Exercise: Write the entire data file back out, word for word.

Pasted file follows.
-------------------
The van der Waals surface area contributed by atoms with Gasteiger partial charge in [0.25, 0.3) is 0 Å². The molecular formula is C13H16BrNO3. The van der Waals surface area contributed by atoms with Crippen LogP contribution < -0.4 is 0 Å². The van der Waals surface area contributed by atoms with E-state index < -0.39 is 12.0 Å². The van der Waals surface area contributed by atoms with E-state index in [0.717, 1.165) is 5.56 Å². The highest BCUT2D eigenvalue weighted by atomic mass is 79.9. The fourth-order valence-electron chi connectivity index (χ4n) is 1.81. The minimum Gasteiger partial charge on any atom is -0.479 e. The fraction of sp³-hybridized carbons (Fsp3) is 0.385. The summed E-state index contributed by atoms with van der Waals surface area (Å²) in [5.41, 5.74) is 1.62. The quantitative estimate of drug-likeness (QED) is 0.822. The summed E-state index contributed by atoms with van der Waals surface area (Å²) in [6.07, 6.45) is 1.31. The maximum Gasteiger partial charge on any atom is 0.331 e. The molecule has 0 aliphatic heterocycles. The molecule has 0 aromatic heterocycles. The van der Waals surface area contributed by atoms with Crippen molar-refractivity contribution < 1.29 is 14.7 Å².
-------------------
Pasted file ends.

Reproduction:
The van der Waals surface area contributed by atoms with Gasteiger partial charge in [0.25, 0.3) is 0 Å². The molecular formula is C13H16BrNO3. The van der Waals surface area contributed by atoms with Crippen LogP contribution < -0.4 is 0 Å². The van der Waals surface area contributed by atoms with E-state index < -0.39 is 12.0 Å². The van der Waals surface area contributed by atoms with E-state index in [0.717, 1.165) is 5.56 Å². The highest BCUT2D eigenvalue weighted by atomic mass is 79.9. The fourth-order valence-electron chi connectivity index (χ4n) is 1.81. The minimum Gasteiger partial charge on any atom is -0.479 e. The fraction of sp³-hybridized carbons (Fsp3) is 0.385. The summed E-state index contributed by atoms with van der Waals surface area (Å²) in [5.41, 5.74) is 1.62. The quantitative estimate of drug-likeness (QED) is 0.822. The summed E-state index contributed by atoms with van der Waals surface area (Å²) in [6.07, 6.45) is 1.31. The maximum Gasteiger partial charge on any atom is 0.331 e. The molecule has 0 aliphatic heterocycles. The molecule has 0 aromatic heterocycles. The van der Waals surface area contributed by atoms with Crippen molar-refractivity contribution < 1.29 is 14.7 Å².